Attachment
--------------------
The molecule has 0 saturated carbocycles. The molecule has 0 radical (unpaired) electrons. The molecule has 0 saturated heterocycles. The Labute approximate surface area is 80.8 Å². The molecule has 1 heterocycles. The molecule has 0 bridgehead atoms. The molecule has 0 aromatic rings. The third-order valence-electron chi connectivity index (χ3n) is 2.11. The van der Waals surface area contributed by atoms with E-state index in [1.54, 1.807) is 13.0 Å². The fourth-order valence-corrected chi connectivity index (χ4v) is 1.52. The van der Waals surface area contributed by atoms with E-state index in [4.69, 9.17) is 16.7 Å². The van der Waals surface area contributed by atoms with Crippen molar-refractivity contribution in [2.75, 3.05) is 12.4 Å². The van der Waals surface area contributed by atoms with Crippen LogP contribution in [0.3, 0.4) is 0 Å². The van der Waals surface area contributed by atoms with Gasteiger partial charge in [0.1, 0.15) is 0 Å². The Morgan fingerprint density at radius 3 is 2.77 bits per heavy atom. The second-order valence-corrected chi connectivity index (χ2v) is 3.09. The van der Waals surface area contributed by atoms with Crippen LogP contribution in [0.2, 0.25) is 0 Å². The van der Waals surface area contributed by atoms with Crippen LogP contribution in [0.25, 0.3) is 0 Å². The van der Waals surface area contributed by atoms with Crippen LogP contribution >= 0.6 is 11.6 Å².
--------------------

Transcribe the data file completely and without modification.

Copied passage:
The molecule has 0 saturated carbocycles. The molecule has 0 radical (unpaired) electrons. The molecule has 0 saturated heterocycles. The Labute approximate surface area is 80.8 Å². The molecule has 1 heterocycles. The molecule has 0 bridgehead atoms. The molecule has 0 aromatic rings. The third-order valence-electron chi connectivity index (χ3n) is 2.11. The van der Waals surface area contributed by atoms with E-state index in [1.54, 1.807) is 13.0 Å². The fourth-order valence-corrected chi connectivity index (χ4v) is 1.52. The van der Waals surface area contributed by atoms with E-state index in [4.69, 9.17) is 16.7 Å². The van der Waals surface area contributed by atoms with Crippen molar-refractivity contribution in [2.75, 3.05) is 12.4 Å². The van der Waals surface area contributed by atoms with Crippen LogP contribution in [0.3, 0.4) is 0 Å². The van der Waals surface area contributed by atoms with Gasteiger partial charge in [0.1, 0.15) is 0 Å². The Morgan fingerprint density at radius 3 is 2.77 bits per heavy atom. The second-order valence-corrected chi connectivity index (χ2v) is 3.09. The van der Waals surface area contributed by atoms with Crippen LogP contribution in [0.2, 0.25) is 0 Å². The van der Waals surface area contributed by atoms with Crippen LogP contribution in [0.25, 0.3) is 0 Å². The van der Waals surface area contributed by atoms with Crippen LogP contribution >= 0.6 is 11.6 Å².